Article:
Good Question: Do current COVID tests detect variants? | WHEC.com

Good Question: Do current COVID tests detect variants?

Brennan Somers
Created: April 02, 2021 07:08 AM

ROCHESTER, N.Y. (WHEC)— For this story, let's focus not on the typical COVID cases, but instead, let's look at the variants.

Steve asked News10NBC's Brennan Somers: Do the current tests for COVID-19 detect them?

The short answer to that is no: At least not on the spot.

If you go get a test at a pharmacy, or at the state site and find out you're positive, they can't immediately tell you if you have one of the variants. It's a labor-intensive process that takes time.

Dr. Emil Lesho, an Infectious Disease Specialist at Rochester Regional Health, told Somers the current system to do this type of screening in the U.S. isn't where it should be.

He compared finding these specific cases to driving a car with old headlights.

"Instead of having the latest led super bright lights we can see all the pedestrians 200 yards away it's like having just a railroad lantern on top of the car that occasionally flickers and goes out," Lesho said. "That's what the situation is."

At RRH, they use several factors to determine which positive tests to send off to get screened. Some of it is random sampling, but for variants, they are really looking for concerning patterns.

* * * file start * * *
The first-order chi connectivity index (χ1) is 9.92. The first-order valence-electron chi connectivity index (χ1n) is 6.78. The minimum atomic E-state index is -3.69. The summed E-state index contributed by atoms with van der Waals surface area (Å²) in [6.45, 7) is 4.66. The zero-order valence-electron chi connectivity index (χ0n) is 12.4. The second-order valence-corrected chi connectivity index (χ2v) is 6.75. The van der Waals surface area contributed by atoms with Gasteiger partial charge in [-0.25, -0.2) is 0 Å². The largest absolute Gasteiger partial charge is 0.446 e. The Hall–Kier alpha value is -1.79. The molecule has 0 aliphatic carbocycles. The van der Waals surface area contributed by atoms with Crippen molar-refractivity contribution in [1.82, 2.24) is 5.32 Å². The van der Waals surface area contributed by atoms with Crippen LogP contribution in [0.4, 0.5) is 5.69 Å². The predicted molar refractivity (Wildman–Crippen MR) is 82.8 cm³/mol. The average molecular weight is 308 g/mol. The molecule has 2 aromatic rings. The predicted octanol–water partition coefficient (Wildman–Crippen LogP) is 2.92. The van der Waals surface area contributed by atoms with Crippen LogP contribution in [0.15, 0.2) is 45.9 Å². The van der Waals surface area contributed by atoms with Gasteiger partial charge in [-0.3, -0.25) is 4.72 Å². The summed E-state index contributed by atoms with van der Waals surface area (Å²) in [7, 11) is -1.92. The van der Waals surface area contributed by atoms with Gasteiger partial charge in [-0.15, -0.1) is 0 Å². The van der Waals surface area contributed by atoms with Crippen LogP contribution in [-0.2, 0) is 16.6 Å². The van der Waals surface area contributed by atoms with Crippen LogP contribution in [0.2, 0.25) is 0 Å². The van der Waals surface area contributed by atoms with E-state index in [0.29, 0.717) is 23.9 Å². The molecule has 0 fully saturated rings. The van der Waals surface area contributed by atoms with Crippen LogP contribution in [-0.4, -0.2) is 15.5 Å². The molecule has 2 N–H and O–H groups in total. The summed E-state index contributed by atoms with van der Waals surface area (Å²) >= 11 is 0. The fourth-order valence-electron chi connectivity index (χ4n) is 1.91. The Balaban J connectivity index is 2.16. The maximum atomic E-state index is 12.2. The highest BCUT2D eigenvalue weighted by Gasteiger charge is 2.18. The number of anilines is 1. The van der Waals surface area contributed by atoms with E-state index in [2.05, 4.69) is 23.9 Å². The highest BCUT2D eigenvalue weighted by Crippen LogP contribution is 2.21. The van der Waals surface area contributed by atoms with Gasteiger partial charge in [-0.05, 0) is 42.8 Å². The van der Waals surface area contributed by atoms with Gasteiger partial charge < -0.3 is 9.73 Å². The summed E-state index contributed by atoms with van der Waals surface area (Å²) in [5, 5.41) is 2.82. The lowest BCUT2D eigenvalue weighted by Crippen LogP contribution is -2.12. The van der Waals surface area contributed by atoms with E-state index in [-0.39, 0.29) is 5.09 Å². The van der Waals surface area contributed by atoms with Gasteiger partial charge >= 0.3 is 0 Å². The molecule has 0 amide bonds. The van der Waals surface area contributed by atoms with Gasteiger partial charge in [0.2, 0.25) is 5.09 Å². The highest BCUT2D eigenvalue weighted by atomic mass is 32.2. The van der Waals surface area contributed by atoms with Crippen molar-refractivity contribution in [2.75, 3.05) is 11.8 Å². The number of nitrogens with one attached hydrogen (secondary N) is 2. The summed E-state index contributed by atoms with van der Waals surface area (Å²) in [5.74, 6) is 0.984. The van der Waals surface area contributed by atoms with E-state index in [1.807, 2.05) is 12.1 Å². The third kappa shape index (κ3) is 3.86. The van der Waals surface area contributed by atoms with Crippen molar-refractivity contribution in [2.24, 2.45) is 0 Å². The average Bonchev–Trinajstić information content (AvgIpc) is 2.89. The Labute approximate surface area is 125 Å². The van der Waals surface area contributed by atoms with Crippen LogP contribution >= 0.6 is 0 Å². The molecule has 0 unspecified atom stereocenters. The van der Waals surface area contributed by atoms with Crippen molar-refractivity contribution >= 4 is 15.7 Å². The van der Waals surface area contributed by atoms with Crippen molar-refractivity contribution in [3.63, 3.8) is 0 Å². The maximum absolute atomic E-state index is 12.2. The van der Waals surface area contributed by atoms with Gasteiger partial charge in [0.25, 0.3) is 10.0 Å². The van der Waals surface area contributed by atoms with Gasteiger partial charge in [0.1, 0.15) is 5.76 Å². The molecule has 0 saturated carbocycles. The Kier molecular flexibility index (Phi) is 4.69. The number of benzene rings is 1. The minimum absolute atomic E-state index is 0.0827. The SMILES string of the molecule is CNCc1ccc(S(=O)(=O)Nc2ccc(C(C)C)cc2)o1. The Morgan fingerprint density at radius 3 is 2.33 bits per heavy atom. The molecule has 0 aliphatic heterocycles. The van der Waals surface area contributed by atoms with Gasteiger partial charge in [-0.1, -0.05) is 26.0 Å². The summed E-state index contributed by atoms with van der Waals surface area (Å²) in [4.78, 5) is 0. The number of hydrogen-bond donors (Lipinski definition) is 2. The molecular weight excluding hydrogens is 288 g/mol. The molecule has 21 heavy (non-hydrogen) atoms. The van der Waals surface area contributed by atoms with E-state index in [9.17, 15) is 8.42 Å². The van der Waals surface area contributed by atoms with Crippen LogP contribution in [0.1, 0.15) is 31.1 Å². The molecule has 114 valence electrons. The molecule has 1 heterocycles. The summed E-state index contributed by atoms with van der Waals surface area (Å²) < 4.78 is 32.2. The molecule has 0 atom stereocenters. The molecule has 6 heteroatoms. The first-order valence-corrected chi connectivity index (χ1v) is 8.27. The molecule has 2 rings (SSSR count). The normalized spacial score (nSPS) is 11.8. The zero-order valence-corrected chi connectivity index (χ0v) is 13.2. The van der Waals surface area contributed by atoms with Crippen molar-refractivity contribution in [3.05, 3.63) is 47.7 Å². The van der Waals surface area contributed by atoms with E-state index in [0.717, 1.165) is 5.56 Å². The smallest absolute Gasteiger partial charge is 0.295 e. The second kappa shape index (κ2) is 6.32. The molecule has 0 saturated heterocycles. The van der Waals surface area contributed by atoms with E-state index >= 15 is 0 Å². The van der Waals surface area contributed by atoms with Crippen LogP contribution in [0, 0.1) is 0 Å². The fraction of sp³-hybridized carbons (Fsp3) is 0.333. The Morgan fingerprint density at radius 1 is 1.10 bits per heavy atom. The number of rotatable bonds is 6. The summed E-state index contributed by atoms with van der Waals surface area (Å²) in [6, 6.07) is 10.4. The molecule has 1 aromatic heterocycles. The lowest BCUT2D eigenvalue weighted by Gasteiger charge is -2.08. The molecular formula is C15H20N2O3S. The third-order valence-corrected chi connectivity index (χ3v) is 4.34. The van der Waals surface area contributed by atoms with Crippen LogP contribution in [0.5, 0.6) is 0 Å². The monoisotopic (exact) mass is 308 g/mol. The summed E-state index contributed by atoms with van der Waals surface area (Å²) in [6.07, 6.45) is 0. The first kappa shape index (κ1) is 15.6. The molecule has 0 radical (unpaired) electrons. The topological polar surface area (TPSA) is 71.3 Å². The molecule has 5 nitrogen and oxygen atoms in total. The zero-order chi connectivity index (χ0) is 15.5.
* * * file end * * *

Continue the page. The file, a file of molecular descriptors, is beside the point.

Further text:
For example, you have an outbreak that seems to be very contagious and attack at a higher rate, they'll send a batch off to a reference lab. Those experts focus on genome sequencing, they map the unique genetic makeup of individual organisms, in this case, the virus that causes COVID-19.

The sequences are cross-referenced with public health data. When mutations in the virus correspond with an otherwise unexplained increase that's a major clue.

"That's what gives the sequence and the finding meaning,"  Lesho added. "It says this has this important mutation, or it doesn't have that important mutation, and this is where we think it came from or where it evolved based on how many how different it is from his predecessors."

Dr. Lesho says if everything goes as planned and they have enough dry ice on hand to make a shipment for a batch of serious concern they need an answer for, they could get results in about a week.

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